What do King Shaka, Cuba and a railway line have to do with the history of the area? It doesn’t have anything to do with fierce battles, fine cigars or luxurious train travel, but a more interesting connection dating back to when my family’s old sugar farm, Beverley (now Simbithi), was starting out in the early 1920’s.
It’s amazing how one or two decisions and can impact so profoundly on the future of an entire area, but that’s exactly what happened. When my great grandfather GP Ladlau was establishing Beverley Farm as a sugar estate in the early 1920’s, the hilly terrain posed an issue when transporting cane to the nearby narrow gauge railway that was used to transport cane to the mill. As a result, GP decided to use motorised transport to move his cane from the fields. The building of a simple road followed, which became the present day Shaka’s Rock Road that divides Simbithi. The newly-formed, but very basic road network then allowed access to the coast which until then had not been possible.
While the increasing cost of establishing a new farm utilising state of the art motorised technology was hurting GP Ladlau’s cash flow, the world sugar industry was in upheaval. The First World War had largely decimated the traditional sugar beet field’s in Europe from which most of the world’s sugar was derived, and an alternative was desperately needed. It was at around this time that the opportunistic Americans had begun to invest in the Cuban sugar industry and even went so far as to send across cheap labour much like our indentured labour system, and proceeded to take control of the world market. This needless to say had a major impact on GP and South African farmers who struggled to compete with the Cubans due to difficult logistics and higher transport costs.
So it was a combination of hilly terrain, a new road, and the Cuban sugar industry that lead GP to search for ways to ease his financial difficulties through the sale of some sections of his farm and in so doing opened up an opportunity for another local character whose actions would forever change the local tourism and property market and pave the way for future property visionaries.
Charlie de Charmoy, was looking for a site to build a hotel and with the newly developed beach access, he was able to identify a location which had previously been almost impossible to get to. With other crude roads through Beverley Farm linking up with what is now Thompson’s Bay and Willard Beach, Charlie decided to buy a lot of the coastal property from what is now Shaka’s Rock to Thompson’s Bay and thus begin the establishment of the area as a holiday destination. It’s interesting to note that the tidal pool was built by him and is known as Charlies’ Pool.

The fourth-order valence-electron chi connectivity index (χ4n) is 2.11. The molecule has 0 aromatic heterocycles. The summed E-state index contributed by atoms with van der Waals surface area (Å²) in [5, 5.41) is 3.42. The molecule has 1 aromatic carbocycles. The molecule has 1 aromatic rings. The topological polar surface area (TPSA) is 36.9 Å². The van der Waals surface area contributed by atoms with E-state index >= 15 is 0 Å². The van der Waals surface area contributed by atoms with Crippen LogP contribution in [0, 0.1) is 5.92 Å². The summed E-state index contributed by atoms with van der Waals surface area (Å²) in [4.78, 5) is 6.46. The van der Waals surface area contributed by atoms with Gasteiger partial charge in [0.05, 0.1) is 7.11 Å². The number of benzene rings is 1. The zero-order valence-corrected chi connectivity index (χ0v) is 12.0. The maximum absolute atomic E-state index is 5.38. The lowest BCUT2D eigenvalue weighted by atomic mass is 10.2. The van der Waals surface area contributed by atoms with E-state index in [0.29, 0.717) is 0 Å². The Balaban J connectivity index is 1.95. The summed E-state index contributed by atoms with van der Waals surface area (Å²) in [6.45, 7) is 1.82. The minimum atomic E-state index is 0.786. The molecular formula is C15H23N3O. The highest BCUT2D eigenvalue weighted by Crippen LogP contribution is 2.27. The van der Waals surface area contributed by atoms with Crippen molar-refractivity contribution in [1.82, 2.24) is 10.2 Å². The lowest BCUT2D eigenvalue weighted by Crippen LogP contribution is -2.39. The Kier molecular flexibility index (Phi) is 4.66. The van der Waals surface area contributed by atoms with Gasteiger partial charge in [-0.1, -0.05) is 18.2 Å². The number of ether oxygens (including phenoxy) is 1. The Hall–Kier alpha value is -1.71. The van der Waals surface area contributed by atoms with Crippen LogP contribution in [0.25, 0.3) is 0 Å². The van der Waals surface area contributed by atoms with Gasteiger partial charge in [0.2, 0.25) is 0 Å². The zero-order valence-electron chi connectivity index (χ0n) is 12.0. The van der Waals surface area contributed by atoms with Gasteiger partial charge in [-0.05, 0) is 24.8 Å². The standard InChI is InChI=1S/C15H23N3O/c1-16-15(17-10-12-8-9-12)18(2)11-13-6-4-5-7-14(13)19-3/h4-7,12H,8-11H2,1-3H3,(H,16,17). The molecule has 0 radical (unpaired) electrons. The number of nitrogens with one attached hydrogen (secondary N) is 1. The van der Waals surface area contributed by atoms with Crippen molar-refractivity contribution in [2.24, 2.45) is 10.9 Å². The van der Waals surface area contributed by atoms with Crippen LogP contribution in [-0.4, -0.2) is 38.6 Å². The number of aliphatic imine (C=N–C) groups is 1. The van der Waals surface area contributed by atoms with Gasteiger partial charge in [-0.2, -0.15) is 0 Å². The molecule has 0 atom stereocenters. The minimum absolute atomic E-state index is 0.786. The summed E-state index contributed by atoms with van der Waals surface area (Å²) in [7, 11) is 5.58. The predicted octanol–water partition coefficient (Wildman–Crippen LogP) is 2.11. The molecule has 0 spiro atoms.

With no real landmarks or town names, Charlie had to devise a strong marketing campaign and point of difference to bring in the crowds. Like any marketer or developer, Charlie decided to take advantage of some poetic license, and seems to have encouraged, or as some might say, embellished, the myth of King Shaka. It is suggested that he would supposedly follow the practice of throwing his wives and detractors off a high rock to meet a watery end, or to test the bravery of his warriors by making them jump. Historical records are vague at best to support this practice and more importantly, the exact location, but it was all that Charlie needed to tell a story and sell his product. As a result, Shaka’s Rock was named and the landmark Shaka’s Rock Hotel was established. As an additional marketing exercise, he erected a bust of King Shaka and placed it on a plinth at the intersection of the old road (The R102) between Maidstone and Umhlali Village which was then the main road from Durban to Zululand. This was meant to attract passers-by. This bust still stands today where it was originally erected, and the area is known as Shaka’s Head as a result.
Being a marketer myself, I can’t but be amazed and impressed by this vision, creativity and determination to develop a destination from nothing. As a result of all this efforts, the hotel was a world renowned destination right through the 30’s until the early 90’s. I remember being rewarded with a T-bone steak on the patio if I got a good report card, but there are many more fantastical stories of holidays gone by, the infamous bar and a precariously situated cliff top front lawn. It has always been said that there were a few patrons who fell off the cliff, but this probably had less to do with the ghost of King Shaka and more to do with a spirit of a different kind. What is certain is that the hotel will always leave an indelible mark in the minds of many locals. Sadly the hotel was knocked down to make way for a block of flats “Chaka’s Cove” in the mid 90’s.
I just love the history of our area and the families and individuals that have played their part in its history and character. So next time you drive along Ocean Drive from Thompson’s Bay to Chaka’s Rock, hopefully you’ll think, just for a brief second, about some of the characters and events that helped establish this beautiful part of our coastline.